The Cost Of Loyalty


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Scene Title The Cost Of Loyalty
Synopsis In the aftermath of his firing from Yamagato Industries, Eizen Erizawa finds himself in a negotiation.
Date March 4, 2021

After the week he's had, the absolute last thing Eizen could possibly want is for a member of Japanese Intelligence to show up on his doorstep at his temporary residence.

And yet that's precisely what happens.

Without a place to land after he'd been deported from essentially not just one, but two countries, and bereft of the sanctuary working for a megacorporation like Yamagato provided an Evolved citizen of Japan like himself, he had the fortune to at least secure a hotel for an extended period of time. He knows, logically, review of his ability will be required soon— a meeting that will determine what brand of second-class citizen he'll find himself labeled as in the eyes of his country. And for a brief moment, when the trenchcoated stranger on the other side of the door flashes his badge rather than introduce himself, he can't help but feel his stomach drop and assume that meeting's somehow come early.

But the agent is alone; and after he folds away his badge, he pinches his fingers together before him, pinky out, then tips his hand back in a sign for…

"You drink?" Genki asks him in lazy Japanese.

Noodle Stand 'Tokyo'
Shibuya-shi, Jingumae, Tokyo

March 4th
7:12 pm Local Time

Hunched over a bowl of ramen purchased with a ticket from a vending machine, the darkened grounds of Meiji Shrine as far away in one direction from them as Harajuku Police Station lights the other, Genki Nagano slurps up a mouthful of food rightfully still too hot to eat.

"Some luck," he notes without particular emotion between bites.

Next to him sits a cold beer poured into a chilled mug. The seats at the bar of the small shack of a storefront seat comfortably only them shoulder to shoulder. Maybe that's the point.

"After all the loyalty you gave them," has a touch more rue to it.

Genki nabs a cluster of bean sprouts and pops those into his mouth next.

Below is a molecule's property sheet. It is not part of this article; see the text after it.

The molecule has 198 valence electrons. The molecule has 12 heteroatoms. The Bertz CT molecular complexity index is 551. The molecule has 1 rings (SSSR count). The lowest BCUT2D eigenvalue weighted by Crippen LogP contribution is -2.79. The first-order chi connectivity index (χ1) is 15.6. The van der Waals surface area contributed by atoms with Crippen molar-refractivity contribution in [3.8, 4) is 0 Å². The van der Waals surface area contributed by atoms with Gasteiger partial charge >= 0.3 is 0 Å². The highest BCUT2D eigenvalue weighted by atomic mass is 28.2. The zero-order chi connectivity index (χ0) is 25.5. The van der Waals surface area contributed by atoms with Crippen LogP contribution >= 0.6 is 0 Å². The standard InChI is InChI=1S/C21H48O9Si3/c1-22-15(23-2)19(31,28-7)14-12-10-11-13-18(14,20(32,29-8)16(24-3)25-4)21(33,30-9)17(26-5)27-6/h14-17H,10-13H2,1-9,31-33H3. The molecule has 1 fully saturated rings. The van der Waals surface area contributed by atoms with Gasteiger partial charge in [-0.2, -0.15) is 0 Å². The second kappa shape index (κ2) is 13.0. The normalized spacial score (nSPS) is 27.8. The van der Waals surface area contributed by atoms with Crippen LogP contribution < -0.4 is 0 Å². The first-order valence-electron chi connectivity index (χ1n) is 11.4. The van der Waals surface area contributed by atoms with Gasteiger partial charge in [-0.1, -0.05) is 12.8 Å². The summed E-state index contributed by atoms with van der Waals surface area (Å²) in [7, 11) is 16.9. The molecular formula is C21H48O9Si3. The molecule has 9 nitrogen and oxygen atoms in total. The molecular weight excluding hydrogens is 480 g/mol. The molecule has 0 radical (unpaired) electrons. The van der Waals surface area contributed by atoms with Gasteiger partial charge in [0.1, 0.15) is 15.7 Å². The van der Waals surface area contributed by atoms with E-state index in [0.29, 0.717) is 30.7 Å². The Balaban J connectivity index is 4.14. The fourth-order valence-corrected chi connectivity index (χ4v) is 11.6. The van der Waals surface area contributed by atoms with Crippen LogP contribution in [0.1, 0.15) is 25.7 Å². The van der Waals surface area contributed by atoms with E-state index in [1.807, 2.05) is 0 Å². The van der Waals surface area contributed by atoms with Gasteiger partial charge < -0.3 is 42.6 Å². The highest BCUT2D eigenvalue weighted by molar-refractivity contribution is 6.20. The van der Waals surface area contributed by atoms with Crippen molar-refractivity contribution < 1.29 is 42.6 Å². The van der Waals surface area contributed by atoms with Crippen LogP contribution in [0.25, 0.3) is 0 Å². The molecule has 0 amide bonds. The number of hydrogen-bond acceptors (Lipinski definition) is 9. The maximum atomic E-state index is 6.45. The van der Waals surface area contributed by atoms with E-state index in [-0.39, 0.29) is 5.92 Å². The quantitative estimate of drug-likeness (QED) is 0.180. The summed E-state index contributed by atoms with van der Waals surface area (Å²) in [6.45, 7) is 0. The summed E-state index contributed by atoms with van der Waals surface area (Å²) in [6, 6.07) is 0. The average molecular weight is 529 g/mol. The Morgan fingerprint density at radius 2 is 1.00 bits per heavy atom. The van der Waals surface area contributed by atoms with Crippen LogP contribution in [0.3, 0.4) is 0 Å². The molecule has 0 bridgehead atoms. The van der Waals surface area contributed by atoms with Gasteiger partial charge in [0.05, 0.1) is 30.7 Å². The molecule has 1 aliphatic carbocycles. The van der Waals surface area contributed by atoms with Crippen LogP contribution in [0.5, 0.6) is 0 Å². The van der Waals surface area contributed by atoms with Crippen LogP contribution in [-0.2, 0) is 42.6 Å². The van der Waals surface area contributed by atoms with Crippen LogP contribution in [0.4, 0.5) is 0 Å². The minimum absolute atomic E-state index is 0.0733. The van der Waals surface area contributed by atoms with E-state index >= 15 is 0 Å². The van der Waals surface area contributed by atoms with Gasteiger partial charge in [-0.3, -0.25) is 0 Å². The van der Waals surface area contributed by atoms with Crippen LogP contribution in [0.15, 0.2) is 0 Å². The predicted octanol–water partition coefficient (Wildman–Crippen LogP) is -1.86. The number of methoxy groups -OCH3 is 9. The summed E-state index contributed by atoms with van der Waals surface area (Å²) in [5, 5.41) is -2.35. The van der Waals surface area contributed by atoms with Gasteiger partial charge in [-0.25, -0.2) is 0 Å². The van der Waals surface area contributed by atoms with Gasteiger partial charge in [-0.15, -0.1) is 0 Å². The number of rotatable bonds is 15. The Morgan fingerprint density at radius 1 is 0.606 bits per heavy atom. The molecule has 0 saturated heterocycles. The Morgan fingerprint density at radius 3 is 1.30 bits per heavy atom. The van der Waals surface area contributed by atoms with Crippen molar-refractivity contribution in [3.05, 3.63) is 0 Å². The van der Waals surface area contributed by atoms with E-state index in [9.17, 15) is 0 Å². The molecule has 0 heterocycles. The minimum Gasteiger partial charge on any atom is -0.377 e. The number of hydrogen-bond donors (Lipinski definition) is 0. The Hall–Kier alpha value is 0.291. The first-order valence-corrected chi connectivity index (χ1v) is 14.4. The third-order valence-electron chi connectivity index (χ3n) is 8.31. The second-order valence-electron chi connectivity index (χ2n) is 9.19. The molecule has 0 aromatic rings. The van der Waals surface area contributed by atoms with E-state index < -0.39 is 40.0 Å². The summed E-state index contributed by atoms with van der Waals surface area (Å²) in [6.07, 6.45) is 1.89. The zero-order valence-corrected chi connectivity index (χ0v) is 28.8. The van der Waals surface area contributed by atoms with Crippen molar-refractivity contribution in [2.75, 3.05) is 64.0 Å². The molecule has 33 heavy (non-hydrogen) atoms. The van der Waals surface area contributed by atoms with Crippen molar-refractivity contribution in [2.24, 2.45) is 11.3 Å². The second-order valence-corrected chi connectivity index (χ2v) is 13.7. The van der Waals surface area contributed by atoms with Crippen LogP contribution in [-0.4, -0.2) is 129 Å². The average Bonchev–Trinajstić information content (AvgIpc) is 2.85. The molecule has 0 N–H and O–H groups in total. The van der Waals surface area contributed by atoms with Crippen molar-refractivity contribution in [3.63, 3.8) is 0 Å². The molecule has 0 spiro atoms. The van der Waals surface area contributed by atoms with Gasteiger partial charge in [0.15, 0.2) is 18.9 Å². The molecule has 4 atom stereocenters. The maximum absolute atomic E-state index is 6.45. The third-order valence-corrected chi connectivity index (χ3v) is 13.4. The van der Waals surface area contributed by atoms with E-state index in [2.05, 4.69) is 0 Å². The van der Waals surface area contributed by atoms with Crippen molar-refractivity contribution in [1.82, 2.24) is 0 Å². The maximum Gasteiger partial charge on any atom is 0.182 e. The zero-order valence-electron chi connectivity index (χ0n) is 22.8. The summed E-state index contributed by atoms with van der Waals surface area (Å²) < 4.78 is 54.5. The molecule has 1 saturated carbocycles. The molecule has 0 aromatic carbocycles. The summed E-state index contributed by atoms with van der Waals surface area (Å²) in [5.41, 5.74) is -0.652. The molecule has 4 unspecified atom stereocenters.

"Maybe that's why she wanted me to call on you. Saw a little bit of her own situation in it." He frowns to himself for a moment, chasing that thought with a sip of broth from a broad spoon.

There’s been suspicion in Eizen’s eyes ever since Genki showed up, but it’s a mild one. This far along he knows which she the officer is referring to. In contrast to Genki, Eizen hasn’t touched his food. Instead, he’s sat with his hands folded in his lap and posture stooped ever so subtly.

Those who know Eizen better wouldn’t even recognize him in his current state. His casual clothes instead of an expensive suit, and most of all his hair worn down loose around his shoulders rather than meticulously tied back. He fixes Genki with the languid stare of a coffee shop poet, not the alert gaze of a security professional.

“Is that so?” Eizen much-belatedly asks.

Genki responds only by letting out a tone of agreement before taking another steaming bite from his bowl. With the kind of discussion surely around the corner, he'd like at least a bite or two before he might lose the chance to sample the meal at all. He's decided it's not terrible.

"I know the truth behind it. The setup it was. How she was left hung out to dry." It's a thought that requires a modest sip from his beer to ease whatever taste it's left him with. "I don't know your situation, admittedly, but this is the first time we've spoken in nearly two years, and all she wanted was to verify your safety." He asks after with a lift of brow, "You sleep with her?"

He's dead serious. Completely certain she'd not take an interest in anyone otherwise.

But also skeptical, in the other half of his breath.